No I get it. Life is made up of numbers and binary code. It really does not matter what profession or circumstance you are in, numbers rule our world when you think about it. All these 0s and 1s in the computing and telecommunications domain represent possible values and can therefore correspond to a variety of different symbols, letters, or instructions. Simplifying a bit more and numbers are all around us. Whether it is the budget forecast at work, the cost of goods at the grocery store, the channels/frequency on the television or radio, or merely the time of day. We have been and will forever be surrounded by numbers and the hockey world is no different – just evolving.
For many decades coaches, scouts, and managers have evaluated or gauged players and teams success with such statistics like goals, assists, points, plus/minus, save percentage, goals against average, power-play percentage, etc. Now these stats really do paint a good picture. Just because they are older, less modern-day flash numbers and confusion, does not mean they are not essential to the game still.
But now today the approaches of evaluation are starting to change. People that are obsessed with the game and mathematics are devising methods of analyzing the game and players. Today you read and even see between periods of broadcasts the Corsi and Fenwick numbers. The Twitter biosphere is going crazed as well with banter on advanced stats.
For me I get the stat craze to a degree -- but only to a degree. No I am not going to go all Brian Burke on the advanced statistics as there is obviously some value. Though, the hype of revolutionizing the game and scouting may be a bit of a push.
Yes, the game and the players are changing. The clutch-n-grab, chip-n-chase, throwing punch-for punch days are slowly evaporating. As I have written before the game is about skating, puck skills, and high hockey IQ. Just look how many governing hockey bodies are developing players with small area games, and within USA Hockey the American Development Model (ADM) and Long-Term Athletic Development (LTAD) are being promoted in the States.
I recently watched a National Junior Camp practice in Lake Placid a few weeks ago and the traditional break-out is being tweaked. Traditionally the defenseman would retrieve the puck on the breakout and go up strong side to winger on the boards then winger over to the center. Now days, the winger sends it in the defensive slot to the off-side defenseman who then goes up and out to the other winger and that D-man continues on by getting on his horse in joining the play. Teams like USA U20s will also play a reverse by the initial puck retrieving defenseman to the center coming low now, below the goal line to then make the outlet pass. Sure the traditional reverse to one’s defensive partner is still part of the game, although coaches and managers are showing innovation of utilizing all five skaters on the ice simultaneously.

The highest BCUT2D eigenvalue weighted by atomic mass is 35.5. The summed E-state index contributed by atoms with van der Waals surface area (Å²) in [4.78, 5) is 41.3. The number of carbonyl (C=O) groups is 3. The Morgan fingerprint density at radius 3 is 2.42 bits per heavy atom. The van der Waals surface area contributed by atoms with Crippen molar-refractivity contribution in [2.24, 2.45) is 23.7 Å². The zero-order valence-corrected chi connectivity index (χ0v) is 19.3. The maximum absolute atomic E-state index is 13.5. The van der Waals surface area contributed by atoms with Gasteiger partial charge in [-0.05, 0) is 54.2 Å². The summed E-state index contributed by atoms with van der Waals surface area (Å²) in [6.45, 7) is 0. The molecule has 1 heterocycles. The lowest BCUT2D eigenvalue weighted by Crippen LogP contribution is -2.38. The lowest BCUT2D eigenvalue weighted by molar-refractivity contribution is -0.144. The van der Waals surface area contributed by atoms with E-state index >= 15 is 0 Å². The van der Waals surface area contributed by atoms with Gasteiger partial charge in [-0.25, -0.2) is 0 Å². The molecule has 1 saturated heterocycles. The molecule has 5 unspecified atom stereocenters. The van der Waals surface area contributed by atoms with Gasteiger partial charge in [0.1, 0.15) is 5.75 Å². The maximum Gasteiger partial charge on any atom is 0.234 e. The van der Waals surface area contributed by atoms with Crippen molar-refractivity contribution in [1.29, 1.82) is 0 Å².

So as mentioned, in order to execute these plays you need players that can skate with good mobility big or smaller, excellent puck handling, passing skills, and most importantly the head for the game who can make quick, accurate decisions with great adaptability at a spilt second. Yes, good ole hockey sense.
Call it old school thinking, call it what you want. Statistics do not lie and paint a pretty good picture. Not here disputing statistics. But ultimately it is the human element of knowing players as a general manager, coach, or scout. Stats do not tell you about the individual in the locker room or on the bench. If some Ivy Leaguer or Naval Academy genius comes up with a quantifying measurement to the intangibles than I will be a 100% believer in the advance statistics matrix. Sure it is just a matter of time until players in the National Hockey League wear “Smart Jerseys” with chips embedded in the fibers for stat tracking purposes. You know that’s coming next.
One advantage to utilizing the advanced stats is gaining a better understanding on players you certainly do not see on a daily basis, especially for the free agent or trade markets in the NHL. If you are smart and know your player personnel well, no Corsi or Fenwick number should really come to a surprise to you. The usefulness comes also for NHL teams looking for additional information that may uncover a talent or second the notion on a player in the AHL that can possible transfer to the next level.
The Edmonton Oilers are one team in the National Hockey League that is adopting the advanced hockey matrix. Some off-season, free agent acquisitions in Mark Fayne and Benoit Pouliot may have been piloted by analytics. The future for some players may be “make-or-break” for their contracts based on how much teams perceive and regard these statistics. In Fayne’s and Pouliot’s case, it worked into a four and five-year contact, respectively, making $3.5 million and $4 million.